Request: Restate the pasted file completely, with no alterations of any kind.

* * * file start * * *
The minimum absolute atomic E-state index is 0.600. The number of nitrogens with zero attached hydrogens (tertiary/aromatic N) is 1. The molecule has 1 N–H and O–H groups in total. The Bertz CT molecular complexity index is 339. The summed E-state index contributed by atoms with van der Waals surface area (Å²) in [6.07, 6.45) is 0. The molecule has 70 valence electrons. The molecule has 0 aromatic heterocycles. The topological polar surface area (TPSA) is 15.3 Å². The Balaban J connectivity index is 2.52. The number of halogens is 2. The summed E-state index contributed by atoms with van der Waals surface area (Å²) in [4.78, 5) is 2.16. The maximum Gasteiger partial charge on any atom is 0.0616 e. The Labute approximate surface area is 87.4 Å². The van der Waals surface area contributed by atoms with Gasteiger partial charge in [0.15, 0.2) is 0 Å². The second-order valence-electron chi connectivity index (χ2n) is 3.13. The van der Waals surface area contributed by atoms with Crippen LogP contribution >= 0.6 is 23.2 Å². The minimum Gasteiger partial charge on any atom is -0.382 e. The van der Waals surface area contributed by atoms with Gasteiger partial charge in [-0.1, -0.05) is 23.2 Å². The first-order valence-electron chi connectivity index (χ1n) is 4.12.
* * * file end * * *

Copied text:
The minimum absolute atomic E-state index is 0.600. The number of nitrogens with zero attached hydrogens (tertiary/aromatic N) is 1. The molecule has 1 N–H and O–H groups in total. The Bertz CT molecular complexity index is 339. The summed E-state index contributed by atoms with van der Waals surface area (Å²) in [6.07, 6.45) is 0. The molecule has 70 valence electrons. The molecule has 0 aromatic heterocycles. The topological polar surface area (TPSA) is 15.3 Å². The Balaban J connectivity index is 2.52. The number of halogens is 2. The summed E-state index contributed by atoms with van der Waals surface area (Å²) in [4.78, 5) is 2.16. The maximum Gasteiger partial charge on any atom is 0.0616 e. The Labute approximate surface area is 87.4 Å². The van der Waals surface area contributed by atoms with Gasteiger partial charge in [0.15, 0.2) is 0 Å². The second-order valence-electron chi connectivity index (χ2n) is 3.13. The van der Waals surface area contributed by atoms with Crippen LogP contribution >= 0.6 is 23.2 Å². The minimum Gasteiger partial charge on any atom is -0.382 e. The van der Waals surface area contributed by atoms with Gasteiger partial charge in [-0.1, -0.05) is 23.2 Å². The first-order valence-electron chi connectivity index (χ1n) is 4.12.